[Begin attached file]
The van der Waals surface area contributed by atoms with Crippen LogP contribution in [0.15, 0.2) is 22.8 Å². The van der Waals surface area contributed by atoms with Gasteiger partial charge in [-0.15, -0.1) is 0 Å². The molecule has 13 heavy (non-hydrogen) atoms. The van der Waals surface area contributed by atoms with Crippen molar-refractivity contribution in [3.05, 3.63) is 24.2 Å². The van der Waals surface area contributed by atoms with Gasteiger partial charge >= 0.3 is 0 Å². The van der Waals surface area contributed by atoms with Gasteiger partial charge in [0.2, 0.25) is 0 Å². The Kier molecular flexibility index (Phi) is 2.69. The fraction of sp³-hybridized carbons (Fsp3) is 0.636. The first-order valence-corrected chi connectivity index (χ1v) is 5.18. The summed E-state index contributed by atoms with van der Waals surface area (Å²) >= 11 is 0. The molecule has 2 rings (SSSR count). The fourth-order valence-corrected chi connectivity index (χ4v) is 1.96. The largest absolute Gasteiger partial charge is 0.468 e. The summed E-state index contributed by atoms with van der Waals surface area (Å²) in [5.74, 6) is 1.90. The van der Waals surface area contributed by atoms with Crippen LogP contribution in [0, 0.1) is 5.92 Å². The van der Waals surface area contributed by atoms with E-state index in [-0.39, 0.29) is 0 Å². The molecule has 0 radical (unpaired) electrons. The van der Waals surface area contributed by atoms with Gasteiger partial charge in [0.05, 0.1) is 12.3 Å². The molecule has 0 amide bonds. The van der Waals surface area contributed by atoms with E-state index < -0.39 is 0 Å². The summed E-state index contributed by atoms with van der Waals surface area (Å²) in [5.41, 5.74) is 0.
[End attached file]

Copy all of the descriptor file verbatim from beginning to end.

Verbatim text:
The van der Waals surface area contributed by atoms with Crippen LogP contribution in [0.15, 0.2) is 22.8 Å². The van der Waals surface area contributed by atoms with Gasteiger partial charge in [-0.15, -0.1) is 0 Å². The molecule has 13 heavy (non-hydrogen) atoms. The van der Waals surface area contributed by atoms with Crippen molar-refractivity contribution in [3.05, 3.63) is 24.2 Å². The van der Waals surface area contributed by atoms with Gasteiger partial charge >= 0.3 is 0 Å². The van der Waals surface area contributed by atoms with Gasteiger partial charge in [0.2, 0.25) is 0 Å². The Kier molecular flexibility index (Phi) is 2.69. The fraction of sp³-hybridized carbons (Fsp3) is 0.636. The first-order valence-corrected chi connectivity index (χ1v) is 5.18. The summed E-state index contributed by atoms with van der Waals surface area (Å²) >= 11 is 0. The molecule has 2 rings (SSSR count). The fourth-order valence-corrected chi connectivity index (χ4v) is 1.96. The largest absolute Gasteiger partial charge is 0.468 e. The summed E-state index contributed by atoms with van der Waals surface area (Å²) in [5.74, 6) is 1.90. The van der Waals surface area contributed by atoms with Crippen LogP contribution in [0, 0.1) is 5.92 Å². The van der Waals surface area contributed by atoms with E-state index in [-0.39, 0.29) is 0 Å². The molecule has 0 radical (unpaired) electrons. The van der Waals surface area contributed by atoms with Gasteiger partial charge in [0.05, 0.1) is 12.3 Å². The molecule has 0 amide bonds. The van der Waals surface area contributed by atoms with E-state index < -0.39 is 0 Å². The summed E-state index contributed by atoms with van der Waals surface area (Å²) in [5.41, 5.74) is 0.